Aereo founder and CEO Chet Kanojia.
Aereo founder and CEO Chet Kanojia. (Diego M. Radzinschi)

Lawyers like to brag about coming to their clients’ rescue in “bet-the-company” cases. And for the country’s top litigators, often it’s a fair boast.

Then there’s Aereo Inc., which both epitomized bet-the-company litigation and turned the formula inside out. Aereo’s lawyers weren’t rescuers as much as expert midwives, called on to ensure the company’s viability in the courts before there was even a proven market for its services. And on Wednesday, at the U.S. Supreme Court, Aereo lost the bet.

By a 6-3 majority, the justices rejected Aereo’s clever but tortured strategy for streaming unlicensed television content to paying subscribers without running afoul of copyright law. Justice Stephen Breyer was careful to insist that the court’s ruling won’t disrupt online innovation, but for Aereo it probably means the end of the line. (Read more on the decision from The National Law Journal.)

As we’ve detailed, Aereo designed its business model and its core technology around a reading of copyright law that was not only risky, but certain to invite existential challenges from the country’s top media companies. Using a system that one skeptical judge called “a Rube Goldberg-like contrivance,” Aereo parcels out the use of itsy-bitsy antennas to its subscribers, who use them to stream and record television content on their favored devices. By relying on individually assigned antennas instead of a few big ones to capture network TV content, Aereo’s lawyers hoped to take advantage of—and expand on—a bit of favorable precedent on what it means to “publicly perform” copyrighted work in the digital age.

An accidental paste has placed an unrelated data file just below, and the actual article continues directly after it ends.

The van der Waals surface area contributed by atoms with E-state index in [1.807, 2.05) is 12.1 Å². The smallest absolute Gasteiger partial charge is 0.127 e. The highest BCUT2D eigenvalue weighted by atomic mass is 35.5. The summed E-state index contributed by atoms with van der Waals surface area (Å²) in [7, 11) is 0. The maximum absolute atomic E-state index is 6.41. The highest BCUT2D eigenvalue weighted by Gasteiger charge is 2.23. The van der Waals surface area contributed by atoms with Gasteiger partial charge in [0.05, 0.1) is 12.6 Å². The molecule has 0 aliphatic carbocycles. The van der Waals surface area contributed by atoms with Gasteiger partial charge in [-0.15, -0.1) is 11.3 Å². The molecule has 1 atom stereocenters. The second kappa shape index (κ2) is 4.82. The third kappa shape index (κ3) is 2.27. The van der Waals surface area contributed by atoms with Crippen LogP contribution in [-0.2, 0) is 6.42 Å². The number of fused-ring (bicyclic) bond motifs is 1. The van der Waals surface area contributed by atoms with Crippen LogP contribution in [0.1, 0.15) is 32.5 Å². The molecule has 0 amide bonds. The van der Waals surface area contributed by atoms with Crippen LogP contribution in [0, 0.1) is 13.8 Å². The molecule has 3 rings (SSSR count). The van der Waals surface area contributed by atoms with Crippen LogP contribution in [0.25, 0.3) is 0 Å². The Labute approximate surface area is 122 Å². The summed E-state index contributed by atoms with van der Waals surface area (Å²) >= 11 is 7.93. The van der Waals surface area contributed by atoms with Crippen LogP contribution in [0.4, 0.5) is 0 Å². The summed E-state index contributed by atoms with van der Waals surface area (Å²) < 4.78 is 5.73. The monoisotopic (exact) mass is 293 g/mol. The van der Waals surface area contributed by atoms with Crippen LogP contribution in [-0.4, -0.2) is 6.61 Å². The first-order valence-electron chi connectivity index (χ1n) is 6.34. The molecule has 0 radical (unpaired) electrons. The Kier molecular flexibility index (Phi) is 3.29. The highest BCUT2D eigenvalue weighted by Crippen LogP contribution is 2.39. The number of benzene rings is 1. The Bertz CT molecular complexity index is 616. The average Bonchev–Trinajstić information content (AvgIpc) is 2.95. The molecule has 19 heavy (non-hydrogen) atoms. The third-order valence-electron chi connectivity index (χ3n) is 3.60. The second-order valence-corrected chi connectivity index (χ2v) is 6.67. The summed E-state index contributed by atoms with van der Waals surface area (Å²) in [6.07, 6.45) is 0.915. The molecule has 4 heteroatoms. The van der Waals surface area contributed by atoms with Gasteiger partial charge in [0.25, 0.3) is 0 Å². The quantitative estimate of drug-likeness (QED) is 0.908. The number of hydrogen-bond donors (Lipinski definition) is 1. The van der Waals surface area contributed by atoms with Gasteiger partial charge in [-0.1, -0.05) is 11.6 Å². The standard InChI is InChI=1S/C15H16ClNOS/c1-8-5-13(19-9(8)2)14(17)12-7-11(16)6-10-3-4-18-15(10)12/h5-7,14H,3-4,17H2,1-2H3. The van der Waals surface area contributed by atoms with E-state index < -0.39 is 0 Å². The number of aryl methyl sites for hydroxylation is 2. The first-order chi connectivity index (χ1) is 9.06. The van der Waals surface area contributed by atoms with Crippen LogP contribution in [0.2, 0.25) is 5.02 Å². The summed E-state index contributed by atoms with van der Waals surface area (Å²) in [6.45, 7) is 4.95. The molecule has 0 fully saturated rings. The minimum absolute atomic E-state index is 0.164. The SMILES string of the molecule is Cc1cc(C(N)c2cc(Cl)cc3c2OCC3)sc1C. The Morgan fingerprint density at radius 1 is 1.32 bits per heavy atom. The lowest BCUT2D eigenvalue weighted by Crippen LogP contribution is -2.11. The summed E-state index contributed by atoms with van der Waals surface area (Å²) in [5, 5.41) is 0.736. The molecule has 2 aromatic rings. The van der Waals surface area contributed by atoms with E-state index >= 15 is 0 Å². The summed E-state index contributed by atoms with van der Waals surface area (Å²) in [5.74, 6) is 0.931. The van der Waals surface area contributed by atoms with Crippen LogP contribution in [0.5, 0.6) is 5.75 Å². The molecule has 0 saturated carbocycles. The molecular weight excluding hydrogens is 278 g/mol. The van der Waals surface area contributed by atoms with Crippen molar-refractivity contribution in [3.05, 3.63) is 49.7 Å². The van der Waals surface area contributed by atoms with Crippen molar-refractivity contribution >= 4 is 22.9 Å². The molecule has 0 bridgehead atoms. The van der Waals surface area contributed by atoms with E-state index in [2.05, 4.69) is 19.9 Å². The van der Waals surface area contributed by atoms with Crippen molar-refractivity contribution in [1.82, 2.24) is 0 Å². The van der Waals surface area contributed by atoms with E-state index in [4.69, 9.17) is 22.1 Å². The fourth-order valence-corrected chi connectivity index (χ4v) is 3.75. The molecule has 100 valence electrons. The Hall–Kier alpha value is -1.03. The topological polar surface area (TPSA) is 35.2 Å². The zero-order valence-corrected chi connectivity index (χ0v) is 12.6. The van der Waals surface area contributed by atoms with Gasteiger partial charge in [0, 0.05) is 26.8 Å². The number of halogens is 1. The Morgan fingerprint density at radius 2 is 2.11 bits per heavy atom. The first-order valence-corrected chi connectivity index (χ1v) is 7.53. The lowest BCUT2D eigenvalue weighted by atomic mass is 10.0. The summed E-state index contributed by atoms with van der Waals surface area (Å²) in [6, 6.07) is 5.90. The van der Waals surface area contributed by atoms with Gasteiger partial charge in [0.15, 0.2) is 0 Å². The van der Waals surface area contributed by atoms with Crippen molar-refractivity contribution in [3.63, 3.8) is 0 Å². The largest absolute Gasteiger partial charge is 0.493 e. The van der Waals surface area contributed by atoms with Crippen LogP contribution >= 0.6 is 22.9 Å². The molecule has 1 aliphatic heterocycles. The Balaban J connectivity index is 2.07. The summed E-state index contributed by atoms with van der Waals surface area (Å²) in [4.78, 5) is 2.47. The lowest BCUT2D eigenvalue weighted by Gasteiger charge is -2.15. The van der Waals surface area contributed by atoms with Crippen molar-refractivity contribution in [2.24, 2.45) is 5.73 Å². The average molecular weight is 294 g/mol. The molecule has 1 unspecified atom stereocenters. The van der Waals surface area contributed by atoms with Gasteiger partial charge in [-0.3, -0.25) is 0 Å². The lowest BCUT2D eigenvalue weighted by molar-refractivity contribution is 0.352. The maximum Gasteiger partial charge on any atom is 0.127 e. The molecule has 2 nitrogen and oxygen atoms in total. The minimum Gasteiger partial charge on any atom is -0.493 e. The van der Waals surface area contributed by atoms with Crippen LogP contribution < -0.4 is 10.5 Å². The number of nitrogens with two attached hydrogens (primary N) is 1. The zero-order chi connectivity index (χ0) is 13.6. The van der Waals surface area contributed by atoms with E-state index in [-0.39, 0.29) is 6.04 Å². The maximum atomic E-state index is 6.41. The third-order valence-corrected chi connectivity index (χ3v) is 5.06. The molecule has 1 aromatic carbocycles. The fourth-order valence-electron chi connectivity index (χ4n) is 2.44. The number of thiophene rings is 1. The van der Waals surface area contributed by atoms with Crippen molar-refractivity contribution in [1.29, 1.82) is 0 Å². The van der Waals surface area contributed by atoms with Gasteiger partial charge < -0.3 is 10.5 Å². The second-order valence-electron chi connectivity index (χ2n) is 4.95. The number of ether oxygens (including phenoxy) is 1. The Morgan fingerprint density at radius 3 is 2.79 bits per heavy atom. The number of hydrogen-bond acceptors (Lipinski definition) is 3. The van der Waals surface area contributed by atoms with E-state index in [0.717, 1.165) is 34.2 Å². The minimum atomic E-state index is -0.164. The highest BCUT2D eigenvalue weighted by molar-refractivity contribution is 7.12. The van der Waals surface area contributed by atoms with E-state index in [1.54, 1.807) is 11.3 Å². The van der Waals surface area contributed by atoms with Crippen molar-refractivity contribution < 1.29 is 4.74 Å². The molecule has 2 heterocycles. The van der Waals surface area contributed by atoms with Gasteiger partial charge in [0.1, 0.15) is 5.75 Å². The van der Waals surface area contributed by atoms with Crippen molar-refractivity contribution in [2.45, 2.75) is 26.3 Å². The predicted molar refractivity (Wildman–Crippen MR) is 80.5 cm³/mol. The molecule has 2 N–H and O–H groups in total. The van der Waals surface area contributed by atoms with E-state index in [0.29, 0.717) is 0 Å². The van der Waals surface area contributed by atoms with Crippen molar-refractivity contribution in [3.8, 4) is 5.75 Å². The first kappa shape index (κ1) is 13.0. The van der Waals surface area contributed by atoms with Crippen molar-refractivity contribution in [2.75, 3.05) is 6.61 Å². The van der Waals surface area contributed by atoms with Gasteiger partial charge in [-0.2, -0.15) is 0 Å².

To the credit of Aereo’s lawyers, the strategy paid off in the all-important New York market, where the courts served as a petri dish for the company’s experiment. In 2012 we named R. David Hosp of Goodwin Procter (now at Fish & Richardson) and Michael Elkin of Winston & Strawn Litigators of the Week for persuading a district court judge not to enjoin Aereo’s service. The Second Circuit affirmed in April 2013, handing a huge win to Hosp and Elkin and cocounsel Seth Greenstein of Constantine Cannon.

Of course, the Supreme Court was always going to be the big test. And there Aereo’s lawyers—led by counsel of record David Frederick of Kellogg, Huber, Hansen, Todd, Evans & Figel—came up two votes short. The majority sided with Bancroft’s Paul Clement, who represented the broadcasters suing Aereo for infringement, and with the powerful amici who argued that Aereo’s business undermines Congress’s intent to protect copyright-holders.

It’s easy to see why Aereo terrified the broadcasters, and why the company’s story was irresistible to IP lawyers, technology writers and cable cord-cutters. Aereo’s founder, Chet Kanojia, called Wednesday’s decision a “massive setback for consumers” and vowed to keep fighting. And the company’s lawyers? They had a great run, and an enviable assignment that meant helping to create a company and trying to save it at the same time. But on this particular front in the content wars, the battle’s over.